Wednesday, October 5, 2016

“Any sufficiently advanced technology is indistinguishable from magic.” ― Arthur C. Clarke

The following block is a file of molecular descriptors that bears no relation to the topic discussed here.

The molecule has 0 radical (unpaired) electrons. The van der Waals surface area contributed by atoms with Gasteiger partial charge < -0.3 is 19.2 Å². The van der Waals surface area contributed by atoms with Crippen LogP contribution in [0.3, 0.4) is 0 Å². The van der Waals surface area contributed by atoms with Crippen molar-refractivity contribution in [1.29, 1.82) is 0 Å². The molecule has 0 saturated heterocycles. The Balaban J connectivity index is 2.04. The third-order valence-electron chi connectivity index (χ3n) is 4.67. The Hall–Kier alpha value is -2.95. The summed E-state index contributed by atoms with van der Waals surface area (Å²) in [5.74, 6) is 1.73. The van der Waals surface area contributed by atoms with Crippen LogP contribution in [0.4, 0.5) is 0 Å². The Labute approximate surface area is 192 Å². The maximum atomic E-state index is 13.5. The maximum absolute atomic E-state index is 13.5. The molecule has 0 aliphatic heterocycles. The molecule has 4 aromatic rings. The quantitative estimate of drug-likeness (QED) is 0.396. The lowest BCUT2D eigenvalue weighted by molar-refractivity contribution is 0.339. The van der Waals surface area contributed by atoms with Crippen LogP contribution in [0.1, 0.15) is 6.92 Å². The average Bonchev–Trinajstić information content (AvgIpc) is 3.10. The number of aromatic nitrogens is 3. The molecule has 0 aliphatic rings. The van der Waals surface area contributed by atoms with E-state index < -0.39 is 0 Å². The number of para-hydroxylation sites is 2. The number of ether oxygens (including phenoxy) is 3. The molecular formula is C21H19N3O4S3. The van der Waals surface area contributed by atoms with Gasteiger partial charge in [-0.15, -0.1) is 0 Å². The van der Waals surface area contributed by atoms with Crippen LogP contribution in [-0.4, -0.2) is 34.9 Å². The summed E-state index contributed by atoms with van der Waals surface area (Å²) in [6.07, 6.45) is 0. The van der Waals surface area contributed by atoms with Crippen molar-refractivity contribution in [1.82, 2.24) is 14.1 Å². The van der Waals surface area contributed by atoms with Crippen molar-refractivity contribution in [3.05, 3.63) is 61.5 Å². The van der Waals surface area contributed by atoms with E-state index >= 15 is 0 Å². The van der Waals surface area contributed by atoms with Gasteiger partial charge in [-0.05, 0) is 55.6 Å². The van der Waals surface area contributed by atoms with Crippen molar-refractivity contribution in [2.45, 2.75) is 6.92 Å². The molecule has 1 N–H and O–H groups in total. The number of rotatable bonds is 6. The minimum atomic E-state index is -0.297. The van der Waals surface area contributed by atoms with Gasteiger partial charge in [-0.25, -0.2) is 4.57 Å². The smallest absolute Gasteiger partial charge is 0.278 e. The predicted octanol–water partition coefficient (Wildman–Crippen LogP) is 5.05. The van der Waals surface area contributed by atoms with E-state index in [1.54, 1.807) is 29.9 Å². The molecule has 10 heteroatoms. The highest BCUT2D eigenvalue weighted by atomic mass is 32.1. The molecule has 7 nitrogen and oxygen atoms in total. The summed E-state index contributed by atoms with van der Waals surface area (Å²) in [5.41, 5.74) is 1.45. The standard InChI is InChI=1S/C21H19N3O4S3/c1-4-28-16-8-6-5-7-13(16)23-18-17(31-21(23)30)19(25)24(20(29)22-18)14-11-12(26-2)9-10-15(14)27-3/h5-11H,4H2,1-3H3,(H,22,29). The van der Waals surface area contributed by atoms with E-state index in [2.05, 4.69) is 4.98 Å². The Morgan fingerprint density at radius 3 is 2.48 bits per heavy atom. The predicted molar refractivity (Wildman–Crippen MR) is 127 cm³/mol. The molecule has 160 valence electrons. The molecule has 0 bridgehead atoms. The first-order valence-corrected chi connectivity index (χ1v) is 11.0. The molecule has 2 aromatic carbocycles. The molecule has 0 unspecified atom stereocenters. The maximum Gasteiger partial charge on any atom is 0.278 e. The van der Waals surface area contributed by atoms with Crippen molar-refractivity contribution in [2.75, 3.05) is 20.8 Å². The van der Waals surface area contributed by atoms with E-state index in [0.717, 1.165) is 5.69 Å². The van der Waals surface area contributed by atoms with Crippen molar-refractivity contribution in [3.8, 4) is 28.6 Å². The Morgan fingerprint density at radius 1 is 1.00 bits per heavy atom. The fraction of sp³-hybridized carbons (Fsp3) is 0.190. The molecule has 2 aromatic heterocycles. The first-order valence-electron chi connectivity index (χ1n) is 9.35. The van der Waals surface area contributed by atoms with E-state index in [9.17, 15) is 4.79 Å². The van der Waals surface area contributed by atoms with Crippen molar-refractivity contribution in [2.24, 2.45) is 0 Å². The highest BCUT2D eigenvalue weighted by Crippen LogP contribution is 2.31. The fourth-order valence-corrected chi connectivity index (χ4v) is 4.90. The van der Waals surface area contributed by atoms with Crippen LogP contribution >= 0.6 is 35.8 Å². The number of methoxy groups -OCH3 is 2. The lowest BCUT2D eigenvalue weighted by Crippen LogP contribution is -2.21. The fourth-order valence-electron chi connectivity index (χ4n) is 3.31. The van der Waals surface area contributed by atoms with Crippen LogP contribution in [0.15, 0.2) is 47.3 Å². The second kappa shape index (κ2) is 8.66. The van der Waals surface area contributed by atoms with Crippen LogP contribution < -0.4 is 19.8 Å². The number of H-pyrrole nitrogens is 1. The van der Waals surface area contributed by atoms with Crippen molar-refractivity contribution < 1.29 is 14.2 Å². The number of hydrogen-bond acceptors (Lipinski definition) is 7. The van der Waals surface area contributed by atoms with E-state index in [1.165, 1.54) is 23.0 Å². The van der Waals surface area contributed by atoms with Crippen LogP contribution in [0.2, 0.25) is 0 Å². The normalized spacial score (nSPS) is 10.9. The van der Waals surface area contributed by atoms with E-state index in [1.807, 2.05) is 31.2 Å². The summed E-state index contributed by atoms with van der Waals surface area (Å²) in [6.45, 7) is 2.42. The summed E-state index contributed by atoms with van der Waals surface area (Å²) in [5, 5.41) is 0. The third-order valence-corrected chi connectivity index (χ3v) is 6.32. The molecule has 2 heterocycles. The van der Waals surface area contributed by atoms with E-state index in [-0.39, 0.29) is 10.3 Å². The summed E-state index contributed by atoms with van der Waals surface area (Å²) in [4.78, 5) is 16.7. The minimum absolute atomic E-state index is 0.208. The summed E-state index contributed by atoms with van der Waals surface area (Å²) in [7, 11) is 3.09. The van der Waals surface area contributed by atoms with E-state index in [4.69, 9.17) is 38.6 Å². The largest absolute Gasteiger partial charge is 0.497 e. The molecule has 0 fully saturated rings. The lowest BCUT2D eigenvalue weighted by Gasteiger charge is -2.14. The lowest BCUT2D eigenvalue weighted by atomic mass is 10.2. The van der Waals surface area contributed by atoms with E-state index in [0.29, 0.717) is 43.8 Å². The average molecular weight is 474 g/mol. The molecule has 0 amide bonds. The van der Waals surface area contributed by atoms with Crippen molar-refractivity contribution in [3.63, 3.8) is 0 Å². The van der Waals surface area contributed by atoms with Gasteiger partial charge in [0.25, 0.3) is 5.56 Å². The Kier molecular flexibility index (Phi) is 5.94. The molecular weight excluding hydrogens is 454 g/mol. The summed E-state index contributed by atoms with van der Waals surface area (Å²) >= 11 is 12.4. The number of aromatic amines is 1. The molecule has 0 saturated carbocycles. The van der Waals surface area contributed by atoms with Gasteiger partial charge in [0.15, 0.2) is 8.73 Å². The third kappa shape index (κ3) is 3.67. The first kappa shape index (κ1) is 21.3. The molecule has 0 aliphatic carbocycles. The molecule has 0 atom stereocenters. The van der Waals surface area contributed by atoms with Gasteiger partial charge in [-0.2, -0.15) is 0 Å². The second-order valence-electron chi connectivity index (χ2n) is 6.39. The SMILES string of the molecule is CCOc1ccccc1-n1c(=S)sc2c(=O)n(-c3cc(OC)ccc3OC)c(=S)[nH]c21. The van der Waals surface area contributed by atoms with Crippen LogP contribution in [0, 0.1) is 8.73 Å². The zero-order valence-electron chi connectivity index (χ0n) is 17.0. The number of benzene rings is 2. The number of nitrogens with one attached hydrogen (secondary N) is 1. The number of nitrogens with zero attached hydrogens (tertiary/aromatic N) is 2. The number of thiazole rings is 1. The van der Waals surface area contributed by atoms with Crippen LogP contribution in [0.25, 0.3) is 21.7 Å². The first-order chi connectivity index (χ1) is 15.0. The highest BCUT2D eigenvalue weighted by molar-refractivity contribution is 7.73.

The internet, through Facebook, Google+, Snapchat, email, and Google itself, has allowed us to get in touch and stay in touch with family and friends as well as making new friends we’ve never physically met but with whom we can still forge some pretty strong bonds.  One such man died recently and I grieved as if we had been in close physical contact for years, but we had never even met.  We can stay in touch with family (I’ve got twelve cousins in just one family and they’ve got children, grandchildren, and beyond), friends with whom we’d lost contact, former students, former teachers, and others.  I am friends with a woman in Scandinavia yet we’ve only been in contact through an affordable watch forum on the internet (she does read the blog) and others all over the world who know about our work here and my health problems.  That is just pretty darn amazing.  We laugh at the old cell phones on dated movies, but the reality is that technology has really increased our capacity to “reach out and touch someone” to quote an old telephone ad.  We were friends with some Anglican missionaries who retired and moved back to England many years ago, yet we stay in touch as he reads the blog, comments, and sends prayers and financial support from time to time.  Karen has kids she taught as five-year-olds who are now college graduates and married with children—and who keep up with her on the internet.  She found one such student just a week or so ago from back in the sixties that she taught in kindergarten.  We remember her because both her parents were blind, and one Christmas, as I was the Santa at Sears, I drove out to her house and surprised her with a home visit (we had warned the parents in advance).  We keep in touch with couples whose marriage I performed or whose babies I baptized (or both).  There are folks I worked with in the Singles Ministry who are now quite happily married and still remember our quiet times together.  I wished someone in the U.S. happy birthday the other day and they replied in Swahili and good Swahili at that.  We get blown away by little things like that.  The point is that is spite of the fact that we are in the bush in equatorial Africa, we are still in the living rooms and hearts of people whose lives intersected with ours in many forms.  All of our spirits are lifted when we hear from those far away but close to us nevertheless.  We cannot begin to thank you enough for keeping us from feeling really alone, isolated and outside the circle (see picture at the right).  You have brought us into your own circles (except for those who have “unfriended” us for some miscommunication or bad joke I posted) and we are truly grateful to still be a part of your lives (we're willing to be "friends" again after the election).  It’s hard to be lonely when everyday (internet and power permitting) we hear from family, friends, and those with whom we connect only electronically.  No matter how we reach out to each other, we want you to know that we feel your hugs and love.  We couldn’t be doing what we are doing here without you.  God bless you.

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